Imagine Team America crashing headfirst into Inglourious Basterds and you're about halfway to getting your head around Jackboots On Whitehall, a period puppet comedy that imagines a German invasion of London in the midst of World War II. Brothers Edward and Rory McHenry write and direct the film, dressing up action figures and sending them on a manic road trip across the UK to battle the Nazis. The film draws references from all over the shop - Thunderbirds, Dad's Army, Battle Of Britain and Braveheart to name a few - but it's fast and funny enough to move past its influences and create something that stands steadily on its own.
Leading the all-star voice cast is Ewan McGregor as Chris, a farmboy with over-sized hands. With his fingers too big to fit in the trigger hold for army rifles, he's left at home in sleepy Kent while England's finest are heroically defending the country. There is a silver lining, though, in the form of Daisy (Rosamund Pike), the girl of his dreams and daughter of the local booze-powered vicar (Richard E. Grant). When news reaches the village that London has been invaded, Chris rallies together the residents - and arrogant US pilot Fiske (Dominic West) - to go and bail out Winston Churchill (Timothy Spall) from an under-siege Downing Street. From there the journey moves on to Hadrian's Wall for an epic, bloody showdown and some sly digs at Mel Gibson.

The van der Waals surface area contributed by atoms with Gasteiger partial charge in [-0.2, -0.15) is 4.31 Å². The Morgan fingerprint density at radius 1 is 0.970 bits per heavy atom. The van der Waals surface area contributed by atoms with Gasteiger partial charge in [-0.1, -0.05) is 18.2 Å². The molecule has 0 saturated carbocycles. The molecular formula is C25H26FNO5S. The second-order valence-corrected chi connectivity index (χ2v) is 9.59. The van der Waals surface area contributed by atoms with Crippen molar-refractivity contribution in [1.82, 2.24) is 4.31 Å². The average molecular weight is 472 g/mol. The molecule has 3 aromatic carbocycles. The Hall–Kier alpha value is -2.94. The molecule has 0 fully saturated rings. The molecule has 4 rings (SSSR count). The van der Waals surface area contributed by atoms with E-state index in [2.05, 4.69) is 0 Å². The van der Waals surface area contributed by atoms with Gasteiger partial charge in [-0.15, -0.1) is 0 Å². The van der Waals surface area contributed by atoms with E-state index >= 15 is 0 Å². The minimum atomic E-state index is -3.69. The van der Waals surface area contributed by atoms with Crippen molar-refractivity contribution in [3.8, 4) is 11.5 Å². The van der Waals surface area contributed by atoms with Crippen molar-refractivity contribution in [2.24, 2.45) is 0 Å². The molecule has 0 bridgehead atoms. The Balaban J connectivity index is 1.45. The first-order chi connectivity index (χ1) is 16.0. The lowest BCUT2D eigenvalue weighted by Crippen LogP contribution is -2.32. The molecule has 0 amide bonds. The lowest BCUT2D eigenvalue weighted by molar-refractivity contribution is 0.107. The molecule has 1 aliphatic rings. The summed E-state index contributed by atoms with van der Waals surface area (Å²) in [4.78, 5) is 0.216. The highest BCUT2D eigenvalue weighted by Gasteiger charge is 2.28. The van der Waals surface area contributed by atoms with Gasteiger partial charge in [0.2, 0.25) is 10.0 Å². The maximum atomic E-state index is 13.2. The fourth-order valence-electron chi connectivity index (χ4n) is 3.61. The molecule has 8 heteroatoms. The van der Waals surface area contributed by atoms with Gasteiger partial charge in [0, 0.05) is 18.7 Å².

There's a pleasant madness and anarchic spirit present in Jackboots - the humour is juvenile and broad, stacked up with innuendo and double entendres, yet the puppets bring a charm that diffuses any offensiveness or xenophobia that threatens to seep through. There's a classic British sitcom feel, too, with the majority of characters incompetent or idiotic in some way. Fiske's constant references to fighting "Commies" adheres to the stereotype of American ignorance and among the Nazis - Hitler (Alan Cumming), Goebbels (Tom Wilkinson), Göring (Richard Griffiths) and Himmler (Richard O'Brien) - one is a cross-dressing homosexual and another looks like an emaciated green zombie. Add that to the portrayal of those living north of the border and the chances of Jackboots travelling internationally are probably slim, this is a boy's own domestic comedy. It is, at least, not afraid to poke fun at the stiff upper lip English mentality. When Churchill, chomping a cigar and holding a rifle, yells "eat my hot lead, Fritz!" it's quickly apparent just what kind of tale this is.
Jackboots's puppetry and CG facial animation is quite basic and the script might not match the brilliance of Team America's go-for-the-jugular satire, but this is a fun and diverting 90 minutes of puppet chaos made with care, love and some impressively detailed old-school model work. Oh, and it's filmed in widescreen 'Panzervision'!
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